Global policy makers expressed a cautious welcome for continuing signs of improving activity during the March quarter. The Reserve Bank of Australia noted a pick-up in global trade and industrial production, alongside a tightening of labor markets.
In the US, economic data continued to be supportive. Non-farm payrolls were robust and activity indicators buoyant. Manufacturing purchasing managers’ index (PMI) increased and the consumer confidence index rose to its highest level in 16 years.
Reflecting the improving outlook for growth and inflation the Federal Reserve increased rates by 0.25% in March. Optimism over Donald Trump’s plans to cut taxes, boost infrastructure and reduce the regulatory burden, however, the failure to pass changes to healthcare legislation raised doubts over Trump’s ability to implement some of his policies.
In the Eurozone, the period started on a weak note, with negative returns in January, but sharemarkets picked up as the quarter progressed. Economic data released during the period was largely positive. Leading indicators showed gains with the flash composite purchasing managers’ index reaching a near six- year high of 56.7 in March. Inflation, as measured by the consumer price index, picked up to 2.0% in February, albeit slipping back to 1.5% in March.
The Bank of England upgraded its 2017 UK GDP growth projection (from 1.4% to 2.0%) due to stronger-than-expected consumer spending following the “leave” decision in the EU referendum.
After weakening at the end of 2016, the Japanese yen appreciated gradually in the past three months. From Japan’s perspective, the main political event was the meeting between Prime Minister Abe and President Trump which was surprisingly cordial despite the previous US rhetoric around trade and Japan’s foreign exchange policy.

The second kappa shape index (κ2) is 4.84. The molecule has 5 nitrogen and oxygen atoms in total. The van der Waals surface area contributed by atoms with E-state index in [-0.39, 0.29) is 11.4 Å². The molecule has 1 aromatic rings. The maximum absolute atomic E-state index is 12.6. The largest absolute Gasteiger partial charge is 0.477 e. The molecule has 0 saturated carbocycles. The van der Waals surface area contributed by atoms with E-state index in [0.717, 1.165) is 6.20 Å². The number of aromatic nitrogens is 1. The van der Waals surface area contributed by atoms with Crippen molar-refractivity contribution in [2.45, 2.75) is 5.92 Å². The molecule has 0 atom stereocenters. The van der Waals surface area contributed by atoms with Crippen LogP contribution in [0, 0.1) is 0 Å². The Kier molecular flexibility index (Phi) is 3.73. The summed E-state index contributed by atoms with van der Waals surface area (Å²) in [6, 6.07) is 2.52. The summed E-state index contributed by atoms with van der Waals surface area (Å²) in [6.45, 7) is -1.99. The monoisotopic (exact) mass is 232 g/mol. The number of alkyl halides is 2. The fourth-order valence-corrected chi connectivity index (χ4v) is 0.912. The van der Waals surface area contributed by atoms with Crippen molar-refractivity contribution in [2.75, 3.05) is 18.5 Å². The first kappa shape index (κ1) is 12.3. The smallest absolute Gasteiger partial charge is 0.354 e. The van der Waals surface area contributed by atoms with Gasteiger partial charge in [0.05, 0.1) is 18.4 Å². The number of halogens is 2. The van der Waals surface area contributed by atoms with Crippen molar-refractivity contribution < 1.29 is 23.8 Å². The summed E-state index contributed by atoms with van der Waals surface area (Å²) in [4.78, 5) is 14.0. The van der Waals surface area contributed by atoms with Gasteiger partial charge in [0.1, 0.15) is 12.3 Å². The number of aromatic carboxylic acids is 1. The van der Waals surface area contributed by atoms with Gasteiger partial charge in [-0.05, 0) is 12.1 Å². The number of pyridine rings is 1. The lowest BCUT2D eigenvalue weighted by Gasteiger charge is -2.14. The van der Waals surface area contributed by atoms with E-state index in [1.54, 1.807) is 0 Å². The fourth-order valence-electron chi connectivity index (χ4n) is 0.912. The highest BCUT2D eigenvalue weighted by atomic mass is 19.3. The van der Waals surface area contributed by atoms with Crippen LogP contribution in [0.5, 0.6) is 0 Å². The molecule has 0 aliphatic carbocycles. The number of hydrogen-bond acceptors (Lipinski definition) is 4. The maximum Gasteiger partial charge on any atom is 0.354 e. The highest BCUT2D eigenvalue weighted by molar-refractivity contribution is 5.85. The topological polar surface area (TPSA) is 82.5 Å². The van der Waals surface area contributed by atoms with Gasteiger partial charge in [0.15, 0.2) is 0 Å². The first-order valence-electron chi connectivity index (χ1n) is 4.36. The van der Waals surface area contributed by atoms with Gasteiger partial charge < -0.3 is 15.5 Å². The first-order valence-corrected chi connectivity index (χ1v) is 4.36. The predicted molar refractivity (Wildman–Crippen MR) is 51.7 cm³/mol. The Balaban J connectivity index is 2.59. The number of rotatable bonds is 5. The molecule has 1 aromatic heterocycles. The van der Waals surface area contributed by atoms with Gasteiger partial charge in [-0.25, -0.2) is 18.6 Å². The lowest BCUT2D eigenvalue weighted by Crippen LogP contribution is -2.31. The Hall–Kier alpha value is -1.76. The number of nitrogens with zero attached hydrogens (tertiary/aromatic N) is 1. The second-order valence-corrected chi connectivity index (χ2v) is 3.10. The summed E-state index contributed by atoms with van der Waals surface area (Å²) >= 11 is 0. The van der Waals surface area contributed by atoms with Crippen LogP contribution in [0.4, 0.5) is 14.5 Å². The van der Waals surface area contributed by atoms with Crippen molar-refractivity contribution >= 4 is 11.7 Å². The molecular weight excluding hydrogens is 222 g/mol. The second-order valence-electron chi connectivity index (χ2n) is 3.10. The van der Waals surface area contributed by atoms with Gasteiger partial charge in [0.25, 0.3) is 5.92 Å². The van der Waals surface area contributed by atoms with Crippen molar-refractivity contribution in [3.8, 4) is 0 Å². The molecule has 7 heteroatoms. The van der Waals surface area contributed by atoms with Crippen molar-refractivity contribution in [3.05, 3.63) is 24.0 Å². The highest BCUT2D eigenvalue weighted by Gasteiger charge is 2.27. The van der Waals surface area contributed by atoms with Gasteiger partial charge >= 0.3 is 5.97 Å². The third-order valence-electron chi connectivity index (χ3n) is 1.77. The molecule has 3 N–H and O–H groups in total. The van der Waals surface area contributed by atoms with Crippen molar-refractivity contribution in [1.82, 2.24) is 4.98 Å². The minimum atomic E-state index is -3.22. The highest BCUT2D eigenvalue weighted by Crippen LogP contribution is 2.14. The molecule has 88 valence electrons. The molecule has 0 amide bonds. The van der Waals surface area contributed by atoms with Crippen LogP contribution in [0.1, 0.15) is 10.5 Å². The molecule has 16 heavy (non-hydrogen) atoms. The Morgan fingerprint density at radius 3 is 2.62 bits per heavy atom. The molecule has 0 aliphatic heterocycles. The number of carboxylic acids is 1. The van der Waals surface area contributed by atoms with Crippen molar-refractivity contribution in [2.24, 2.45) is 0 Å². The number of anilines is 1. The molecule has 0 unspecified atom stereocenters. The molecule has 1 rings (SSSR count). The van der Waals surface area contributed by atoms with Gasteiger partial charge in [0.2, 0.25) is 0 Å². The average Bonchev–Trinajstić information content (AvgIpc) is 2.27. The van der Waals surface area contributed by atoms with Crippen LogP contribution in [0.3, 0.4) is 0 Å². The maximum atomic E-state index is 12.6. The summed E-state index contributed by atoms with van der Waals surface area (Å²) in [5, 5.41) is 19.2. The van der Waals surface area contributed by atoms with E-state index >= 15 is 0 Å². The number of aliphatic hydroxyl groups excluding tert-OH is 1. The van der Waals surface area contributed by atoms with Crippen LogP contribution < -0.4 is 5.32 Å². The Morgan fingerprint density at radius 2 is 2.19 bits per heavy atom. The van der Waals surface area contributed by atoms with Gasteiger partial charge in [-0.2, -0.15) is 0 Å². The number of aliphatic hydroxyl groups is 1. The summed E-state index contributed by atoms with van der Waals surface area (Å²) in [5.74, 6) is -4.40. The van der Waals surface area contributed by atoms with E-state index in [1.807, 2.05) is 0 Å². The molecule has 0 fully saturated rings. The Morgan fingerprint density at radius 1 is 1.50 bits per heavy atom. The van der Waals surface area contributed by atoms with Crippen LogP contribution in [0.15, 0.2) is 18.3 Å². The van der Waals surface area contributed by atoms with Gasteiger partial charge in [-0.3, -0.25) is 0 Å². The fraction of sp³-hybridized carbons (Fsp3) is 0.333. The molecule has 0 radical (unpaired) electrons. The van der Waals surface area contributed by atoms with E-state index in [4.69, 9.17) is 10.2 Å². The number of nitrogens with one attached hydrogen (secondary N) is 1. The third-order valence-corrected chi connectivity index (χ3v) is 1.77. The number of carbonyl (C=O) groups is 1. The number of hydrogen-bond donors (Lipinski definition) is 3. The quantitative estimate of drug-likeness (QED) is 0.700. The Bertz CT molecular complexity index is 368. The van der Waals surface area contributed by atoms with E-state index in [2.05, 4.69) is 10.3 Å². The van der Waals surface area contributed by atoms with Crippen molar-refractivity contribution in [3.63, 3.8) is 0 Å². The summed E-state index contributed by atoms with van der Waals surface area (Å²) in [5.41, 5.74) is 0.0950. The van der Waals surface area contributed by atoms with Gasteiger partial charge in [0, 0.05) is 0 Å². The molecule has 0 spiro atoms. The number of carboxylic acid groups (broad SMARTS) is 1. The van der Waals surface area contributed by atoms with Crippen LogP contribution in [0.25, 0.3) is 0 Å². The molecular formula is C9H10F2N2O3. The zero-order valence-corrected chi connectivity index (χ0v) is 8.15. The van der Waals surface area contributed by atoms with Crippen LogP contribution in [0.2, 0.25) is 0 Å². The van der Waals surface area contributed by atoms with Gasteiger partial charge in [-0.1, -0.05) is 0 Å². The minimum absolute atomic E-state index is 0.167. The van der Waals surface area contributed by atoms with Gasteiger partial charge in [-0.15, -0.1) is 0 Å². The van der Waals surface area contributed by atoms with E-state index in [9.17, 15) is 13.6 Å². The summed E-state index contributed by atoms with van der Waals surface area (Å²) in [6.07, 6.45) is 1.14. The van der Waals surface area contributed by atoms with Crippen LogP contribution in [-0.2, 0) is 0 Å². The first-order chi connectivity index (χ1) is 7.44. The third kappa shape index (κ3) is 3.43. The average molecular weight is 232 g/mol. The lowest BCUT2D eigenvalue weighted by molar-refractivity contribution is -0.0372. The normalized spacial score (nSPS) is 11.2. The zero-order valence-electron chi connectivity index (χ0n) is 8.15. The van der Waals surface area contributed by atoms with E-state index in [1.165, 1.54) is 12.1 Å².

In China, better-than-expected data and a stabilizing yuan led to improved sentiment among investors. Ongoing restrictions on the property market and a tightening on capital outflows also saw liquidity diverted into equities.
Energy was a commodity laggard. Crude oil fell 6% over the quarter amid doubts over the sustainability of an OPEC-led output deal. Oil producers Norway and Russia were the worst performing developed and emerging markets respectively.
Asset Class Returns
The following outlines the returns across the various asset classes to the 31th March 2017.
Global equity markets delivered mostly positive returns, led by emerging markets. The Australian market was a top performer, with healthcare companies being a standout with consumer staples following. However, a stronger Australian dollar trimmed gains from other developed markets for unhedged investors.
US equities performed well as the S&P 500 advanced 6.1%, Information technology was the top-performing sector, followed by consumer discretionary and healthcare.
The quarterly earnings season was a positive one for European equities, with many firms reporting double digit earnings growth and confident outlooks for 2017. The information technology sector was the top performer, followed by utilities and industrials.